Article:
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Potomac Landfill Upgrades to Powerscreen’s Warrior 2400

Tue July 26, 2011 - Southeast Edition
Angela B. Hurni


The warrior 2400 is set up ready to feed a picking station.
The warrior 2400 is set up ready to feed a picking station.
The warrior 2400 is set up ready to feed a picking station. The warrior 2400 is working feeding the picking station and scalping the fines material out to the side.

Last December Potomac Landfill in Dumfries, Va., decided to improve and expand upon its operations and purchase additional screening equipment from Powerscreen Mid-Atlantic Inc. (the authorized dealer for Powerscreen crushing and screening equipment in both the Virginias and Carolinas). Potomac Landfill had owned a Powerscreen Warrior 1800 for two years yet decided to buy an additional screener, a Powerscreen Warrior 2400, to improve its production and output.

Potomac Landfill, along with Potomac Recycling, are privately-owned by the same parent company and are located in Northern Virginia about 30 miles (48 km) south of Washington, D.C. According to Tom Lewellen, general manager of Potomac Landfill, the site takes in “waste from all over the D.C. metro area.” Furthermore, the landfill only accepts construction-related material and debris.

Potomac initially purchased the Warrior 1800 to perform all the work at the site including the mining work and recycling. However, the company’s objective all along was to eventually own two screeners to handle the workload. Since the Warrior 1800 proved itself, Potomac decided to get a bigger, better machine with more volume, which was the Warrior 2400.

“The 2400 was available when we decided to buy,” explained Lewellen. “It was the best machine for C & D material.”

“Potomac Landfill purchased one of the first Powerscreen Warrior 2400s in the U.S.,” stated Mark Keenan, sales manager-parts and company advertising for Powerscreen Mid-Atlantic Inc.

The need for two screeners came about several years ago when Potomac Landfill started running out of airspace.

“There is a very short timeline that a landfill is open and you want to extend that,” Keenan said. He also explained that 20 years ago recycling was not as common as it is now, and waste was just buried. People didn’t realize the landfill would actually fill up, so now the company has to mine those old areas of the landfill in order to create more airspace. What has turned up, among other things, are old stumps that were shoved into holes and covered with dirt. The Warrior 1800 is now being used for mining those older areas of the landfill and screening the topsoil and wood to create more airspace.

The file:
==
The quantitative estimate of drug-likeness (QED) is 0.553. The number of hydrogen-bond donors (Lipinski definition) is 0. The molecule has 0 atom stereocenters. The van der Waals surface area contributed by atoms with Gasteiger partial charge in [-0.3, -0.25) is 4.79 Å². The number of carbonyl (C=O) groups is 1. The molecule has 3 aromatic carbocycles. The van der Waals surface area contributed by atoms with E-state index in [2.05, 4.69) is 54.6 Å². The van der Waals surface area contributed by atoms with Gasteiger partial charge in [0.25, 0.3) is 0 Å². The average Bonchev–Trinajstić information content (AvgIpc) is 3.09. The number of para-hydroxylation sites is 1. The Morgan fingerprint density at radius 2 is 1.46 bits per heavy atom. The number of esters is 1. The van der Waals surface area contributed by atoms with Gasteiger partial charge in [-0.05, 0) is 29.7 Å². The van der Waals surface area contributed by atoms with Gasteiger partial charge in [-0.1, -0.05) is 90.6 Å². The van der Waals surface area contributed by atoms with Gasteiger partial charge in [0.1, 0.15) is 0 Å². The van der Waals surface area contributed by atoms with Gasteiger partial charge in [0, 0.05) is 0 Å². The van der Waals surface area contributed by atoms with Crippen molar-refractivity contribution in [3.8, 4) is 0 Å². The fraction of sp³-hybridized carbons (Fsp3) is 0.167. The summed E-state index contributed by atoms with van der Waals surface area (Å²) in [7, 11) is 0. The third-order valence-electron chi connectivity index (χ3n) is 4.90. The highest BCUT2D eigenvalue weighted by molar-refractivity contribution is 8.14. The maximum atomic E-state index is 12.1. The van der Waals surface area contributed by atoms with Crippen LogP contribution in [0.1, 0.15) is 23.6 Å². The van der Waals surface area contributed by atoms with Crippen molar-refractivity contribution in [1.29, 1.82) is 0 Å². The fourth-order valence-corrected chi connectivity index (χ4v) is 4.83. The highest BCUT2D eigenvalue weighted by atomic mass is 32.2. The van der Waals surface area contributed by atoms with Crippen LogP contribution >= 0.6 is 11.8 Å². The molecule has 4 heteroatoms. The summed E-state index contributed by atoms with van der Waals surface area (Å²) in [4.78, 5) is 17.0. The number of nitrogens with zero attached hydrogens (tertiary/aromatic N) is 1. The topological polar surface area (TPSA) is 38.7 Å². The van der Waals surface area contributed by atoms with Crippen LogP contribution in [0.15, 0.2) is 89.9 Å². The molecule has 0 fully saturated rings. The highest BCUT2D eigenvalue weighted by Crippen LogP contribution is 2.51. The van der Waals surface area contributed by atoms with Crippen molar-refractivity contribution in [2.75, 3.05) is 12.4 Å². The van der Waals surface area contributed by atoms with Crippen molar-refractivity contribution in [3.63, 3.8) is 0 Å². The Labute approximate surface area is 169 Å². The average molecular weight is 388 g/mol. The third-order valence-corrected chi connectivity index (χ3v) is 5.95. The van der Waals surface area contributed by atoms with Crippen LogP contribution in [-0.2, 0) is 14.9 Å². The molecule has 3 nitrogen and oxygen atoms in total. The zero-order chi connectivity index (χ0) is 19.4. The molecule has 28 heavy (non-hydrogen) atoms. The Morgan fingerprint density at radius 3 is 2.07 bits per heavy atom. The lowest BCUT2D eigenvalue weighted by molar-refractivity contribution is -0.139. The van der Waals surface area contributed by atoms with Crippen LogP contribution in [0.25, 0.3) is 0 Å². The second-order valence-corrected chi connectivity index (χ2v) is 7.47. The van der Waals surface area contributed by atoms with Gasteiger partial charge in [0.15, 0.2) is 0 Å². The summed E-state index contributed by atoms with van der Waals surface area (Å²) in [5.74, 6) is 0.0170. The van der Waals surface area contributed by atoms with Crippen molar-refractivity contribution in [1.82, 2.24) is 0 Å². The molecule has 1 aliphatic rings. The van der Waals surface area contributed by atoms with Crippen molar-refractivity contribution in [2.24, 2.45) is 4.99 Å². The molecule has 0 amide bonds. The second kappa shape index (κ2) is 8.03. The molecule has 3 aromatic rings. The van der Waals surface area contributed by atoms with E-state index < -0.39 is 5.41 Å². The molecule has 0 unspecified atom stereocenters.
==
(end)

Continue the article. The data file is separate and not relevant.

Since the Warrior 1800 is being used primarily to free up airspace, the Warrior 2400 is needed for the recycling side of the landfill. Potomac Landfill will be using the 2400 to scalp C&D waste and remove the fines. Any oversize material will be sent to a picking station. Still, the 2400 also will help free up airspace by reducing the amount of waste that actually goes into the landfill.

Lewellen cites some impressive numbers: “In 2010 we didn’t have the 2400, yet we diverted 60 million pounds that didn’t go into the landfill. We are trying to double that amount in 2011 using the 2400.”

Keenan describes the 2400 that Potomac purchased as “custom made with special screens for scalping C&D trash.”

One advantage of the Warrior 2400 is that it has a bigger, redesigned screen box compared to the 1800. The 1800 has a screen box measuring 16 x 5 ft. (4.88 x 1.5 m) while the 2400’s screen box is 20 x 6 ft. (6.1 x 1.8 m), which allows for a bigger area for material to spread out. More screening area equals more production.

“A lot of little adjustments can be made on the screen box to adjust the throw of the screen, the speed and the screen angle,” Keenan added. “It pays to be able to adjust the screen box and have some fine tuning — helps the end product.”

Keenan points out that the Warrior 2400 is not just a bigger version of the 1800, but it is more heavy duty. One feature of the 2400 that allows for heavy duty work is its apron feeder, which is a metal conveyor that is more durable than rubber belts. Trash that includes steel and oddly-shaped objects will cut or rip belts, whereas an apron feeder can handle the assorted debris.

Potomac Landfill’s Warrior 2400 also was designed with custom made heavy duty punch plates.

“The half-inch thick steel plates can take quite a hit without doing damage,” explained Keenan.

The steel plates are durable and longer lasting, while traditional woven mesh screens require replacing after several months of heavy duty work.

Lewellen also prefers the punch plates instead of the finger screens, found on their Warrior 1800, because “fresh C & D material goes through punch plates better.”

Keenan calls the Warrior 2400 the “Jack of all trades machine because recycling is one of many things it can be used for.” However, its ultimate purpose at Potomac Landfill is to reduce and minimize waste.

Powerscreen Mid-Atlantic Inc. provides Mobile Crushing, Screening and Washing equipment to Virginia, West Virginia, North Carolina and South Carolina. Its main office is located in Kernersville, N.C., while its Ashland, Va., branch services Potomac Landfill. The company provides support for its products as well as parts and service. Powerscreen Mid-Atlantic Inc. also offers custom designed picking stations, sorting facilities and recycling systems. CEG